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Old 06-13-2011, 10:15 AM
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GlennT GlennT is offline
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Join Date: Aug 2006
Location: Minneapolis
Posts: 4,213
Re: Lost in Monotony: After college dilemma

And there is NOTHING better than critical/original thought to prepare you for WHATEVER you will be doing with your existence. Nothing. The academic environment is, theoretically, FOR this. QUOTE]

Yes, "theoretically" is indeed the operative word here. That used to be what one could expect in higher education. Unfortunately, the university system is far from being the place for it currently. In the main, orignal thought is restricted to a leftist world view and there is often a zero tolerence policy, unwritten but in effect, for thoughts and opinions that oppose those views.
"Hate speech" is banned, and the definition of "hate speech" is basically if you have Christian conservative opinions and are foolish enough to voice them.

At the undergraduate level, the tendancy of the student body is to absorb, not to challenge. The pressure to keep good grades keeps most people from challenging the status quo of what is being taught. I found myself to be an exception when I returned to college fresh from the REAL world with new ideas and perspectives. I did not care about grades and professors teachings as much as I cared for arriving at the truth of the matters at hand. So I spoke out when I found professors abusing the trust of their students by teaching or promoting lies. I was the pretty much the only one doing that, although after class some other students would introduce themselves and become friends because they liked what I said. And more often than not these would be students who had come here from other countries, where maybe they had not been given the same world view since grade school.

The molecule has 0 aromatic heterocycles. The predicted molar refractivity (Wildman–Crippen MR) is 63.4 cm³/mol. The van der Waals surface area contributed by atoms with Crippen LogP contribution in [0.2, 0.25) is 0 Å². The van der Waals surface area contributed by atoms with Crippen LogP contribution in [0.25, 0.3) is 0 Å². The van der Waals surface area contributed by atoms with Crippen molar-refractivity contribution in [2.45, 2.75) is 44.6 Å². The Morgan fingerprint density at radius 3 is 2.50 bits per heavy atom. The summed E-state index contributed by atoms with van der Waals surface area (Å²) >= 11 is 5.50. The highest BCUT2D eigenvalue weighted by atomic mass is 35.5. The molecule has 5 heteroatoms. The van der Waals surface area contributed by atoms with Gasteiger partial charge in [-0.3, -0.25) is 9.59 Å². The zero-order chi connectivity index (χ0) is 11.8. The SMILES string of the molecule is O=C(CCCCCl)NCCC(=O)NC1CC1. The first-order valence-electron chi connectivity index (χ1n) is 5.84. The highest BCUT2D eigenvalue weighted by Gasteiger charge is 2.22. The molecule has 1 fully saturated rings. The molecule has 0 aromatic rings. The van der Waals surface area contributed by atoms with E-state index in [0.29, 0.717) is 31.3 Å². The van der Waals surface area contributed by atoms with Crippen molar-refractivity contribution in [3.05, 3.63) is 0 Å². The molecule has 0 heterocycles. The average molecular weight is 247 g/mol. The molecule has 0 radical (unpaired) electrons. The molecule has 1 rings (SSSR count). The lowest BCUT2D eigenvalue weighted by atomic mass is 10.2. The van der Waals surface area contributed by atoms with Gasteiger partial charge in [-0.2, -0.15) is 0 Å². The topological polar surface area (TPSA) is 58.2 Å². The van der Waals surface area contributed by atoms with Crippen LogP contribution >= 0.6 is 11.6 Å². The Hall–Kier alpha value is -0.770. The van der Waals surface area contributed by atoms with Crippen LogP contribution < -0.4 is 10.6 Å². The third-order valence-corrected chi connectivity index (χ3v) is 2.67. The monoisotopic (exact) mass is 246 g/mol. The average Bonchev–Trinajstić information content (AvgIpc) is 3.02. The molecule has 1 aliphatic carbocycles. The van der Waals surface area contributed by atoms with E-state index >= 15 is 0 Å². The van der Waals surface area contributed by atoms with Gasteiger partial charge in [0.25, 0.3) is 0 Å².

The greatest amount of original thought in an academic setting that I have found was at the Atelier, where artists were being trained by artists to learn the craft of art, and there were no grades or final exams. It opened my mind largely to learn about much that was entirely neglected in art history books and classes I took at the universities. There was as much political and other dioversity there as anywhre else, but it was not part of any agenda, and in fact there were no classes that were a waste of time. I even taught an architecture class while going there, because some students wanted to learn what I had to offer. Imagine something like that happening at a university! It would never happen!
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